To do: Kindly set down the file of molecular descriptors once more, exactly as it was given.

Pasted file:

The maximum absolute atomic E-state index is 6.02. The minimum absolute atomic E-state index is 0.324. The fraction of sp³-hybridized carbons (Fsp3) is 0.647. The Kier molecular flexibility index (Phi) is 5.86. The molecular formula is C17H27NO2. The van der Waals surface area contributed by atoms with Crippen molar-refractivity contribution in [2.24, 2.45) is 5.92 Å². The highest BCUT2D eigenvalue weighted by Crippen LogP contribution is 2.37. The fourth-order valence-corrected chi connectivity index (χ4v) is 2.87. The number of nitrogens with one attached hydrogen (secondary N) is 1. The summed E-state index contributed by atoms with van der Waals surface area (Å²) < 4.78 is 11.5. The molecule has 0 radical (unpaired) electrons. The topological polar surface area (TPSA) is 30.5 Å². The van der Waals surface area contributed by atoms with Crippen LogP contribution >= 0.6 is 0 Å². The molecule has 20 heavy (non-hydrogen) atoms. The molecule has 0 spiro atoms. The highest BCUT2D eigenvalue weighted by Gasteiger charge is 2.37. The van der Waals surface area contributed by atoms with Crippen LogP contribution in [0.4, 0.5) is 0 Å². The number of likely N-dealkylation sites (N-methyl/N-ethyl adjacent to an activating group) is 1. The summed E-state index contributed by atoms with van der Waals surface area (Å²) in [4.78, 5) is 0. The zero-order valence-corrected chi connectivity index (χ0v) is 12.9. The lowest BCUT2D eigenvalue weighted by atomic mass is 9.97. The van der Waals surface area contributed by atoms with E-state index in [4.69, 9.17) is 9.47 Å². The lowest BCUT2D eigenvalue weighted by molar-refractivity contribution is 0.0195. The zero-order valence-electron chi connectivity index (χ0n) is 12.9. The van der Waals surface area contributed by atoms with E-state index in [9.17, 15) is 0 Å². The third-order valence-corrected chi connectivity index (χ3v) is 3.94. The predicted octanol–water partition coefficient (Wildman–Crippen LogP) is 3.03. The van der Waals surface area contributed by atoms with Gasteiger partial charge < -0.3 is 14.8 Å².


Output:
The maximum absolute atomic E-state index is 6.02. The minimum absolute atomic E-state index is 0.324. The fraction of sp³-hybridized carbons (Fsp3) is 0.647. The Kier molecular flexibility index (Phi) is 5.86. The molecular formula is C17H27NO2. The van der Waals surface area contributed by atoms with Crippen molar-refractivity contribution in [2.24, 2.45) is 5.92 Å². The highest BCUT2D eigenvalue weighted by Crippen LogP contribution is 2.37. The fourth-order valence-corrected chi connectivity index (χ4v) is 2.87. The number of nitrogens with one attached hydrogen (secondary N) is 1. The summed E-state index contributed by atoms with van der Waals surface area (Å²) < 4.78 is 11.5. The molecule has 0 radical (unpaired) electrons. The topological polar surface area (TPSA) is 30.5 Å². The van der Waals surface area contributed by atoms with Crippen LogP contribution >= 0.6 is 0 Å². The molecule has 20 heavy (non-hydrogen) atoms. The molecule has 0 spiro atoms. The highest BCUT2D eigenvalue weighted by Gasteiger charge is 2.37. The van der Waals surface area contributed by atoms with Crippen LogP contribution in [0.4, 0.5) is 0 Å². The number of likely N-dealkylation sites (N-methyl/N-ethyl adjacent to an activating group) is 1. The summed E-state index contributed by atoms with van der Waals surface area (Å²) in [4.78, 5) is 0. The zero-order valence-corrected chi connectivity index (χ0v) is 12.9. The lowest BCUT2D eigenvalue weighted by atomic mass is 9.97. The van der Waals surface area contributed by atoms with E-state index in [4.69, 9.17) is 9.47 Å². The lowest BCUT2D eigenvalue weighted by molar-refractivity contribution is 0.0195. The zero-order valence-electron chi connectivity index (χ0n) is 12.9. The van der Waals surface area contributed by atoms with E-state index in [9.17, 15) is 0 Å². The third-order valence-corrected chi connectivity index (χ3v) is 3.94. The predicted octanol–water partition coefficient (Wildman–Crippen LogP) is 3.03. The van der Waals surface area contributed by atoms with Gasteiger partial charge < -0.3 is 14.8 Å².